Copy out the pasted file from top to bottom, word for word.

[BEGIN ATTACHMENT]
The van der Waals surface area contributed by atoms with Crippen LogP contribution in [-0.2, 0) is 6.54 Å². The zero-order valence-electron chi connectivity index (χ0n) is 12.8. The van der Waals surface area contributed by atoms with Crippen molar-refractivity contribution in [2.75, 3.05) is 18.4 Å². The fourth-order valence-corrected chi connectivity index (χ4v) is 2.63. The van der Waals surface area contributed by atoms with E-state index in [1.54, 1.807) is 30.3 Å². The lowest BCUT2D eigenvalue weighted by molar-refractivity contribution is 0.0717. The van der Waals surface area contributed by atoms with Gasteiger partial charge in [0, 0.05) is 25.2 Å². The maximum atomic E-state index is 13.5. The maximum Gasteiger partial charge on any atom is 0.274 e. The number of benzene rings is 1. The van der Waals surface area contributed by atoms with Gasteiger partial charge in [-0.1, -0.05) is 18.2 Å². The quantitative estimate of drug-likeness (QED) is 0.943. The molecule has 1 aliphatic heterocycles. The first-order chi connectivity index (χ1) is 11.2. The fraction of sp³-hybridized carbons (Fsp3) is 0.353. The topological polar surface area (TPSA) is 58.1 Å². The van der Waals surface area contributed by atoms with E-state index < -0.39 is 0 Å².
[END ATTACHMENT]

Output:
The van der Waals surface area contributed by atoms with Crippen LogP contribution in [-0.2, 0) is 6.54 Å². The zero-order valence-electron chi connectivity index (χ0n) is 12.8. The van der Waals surface area contributed by atoms with Crippen molar-refractivity contribution in [2.75, 3.05) is 18.4 Å². The fourth-order valence-corrected chi connectivity index (χ4v) is 2.63. The van der Waals surface area contributed by atoms with E-state index in [1.54, 1.807) is 30.3 Å². The lowest BCUT2D eigenvalue weighted by molar-refractivity contribution is 0.0717. The van der Waals surface area contributed by atoms with Gasteiger partial charge in [0, 0.05) is 25.2 Å². The maximum atomic E-state index is 13.5. The maximum Gasteiger partial charge on any atom is 0.274 e. The number of benzene rings is 1. The van der Waals surface area contributed by atoms with Gasteiger partial charge in [-0.1, -0.05) is 18.2 Å². The quantitative estimate of drug-likeness (QED) is 0.943. The molecule has 1 aliphatic heterocycles. The first-order chi connectivity index (χ1) is 11.2. The fraction of sp³-hybridized carbons (Fsp3) is 0.353. The topological polar surface area (TPSA) is 58.1 Å². The van der Waals surface area contributed by atoms with E-state index < -0.39 is 0 Å².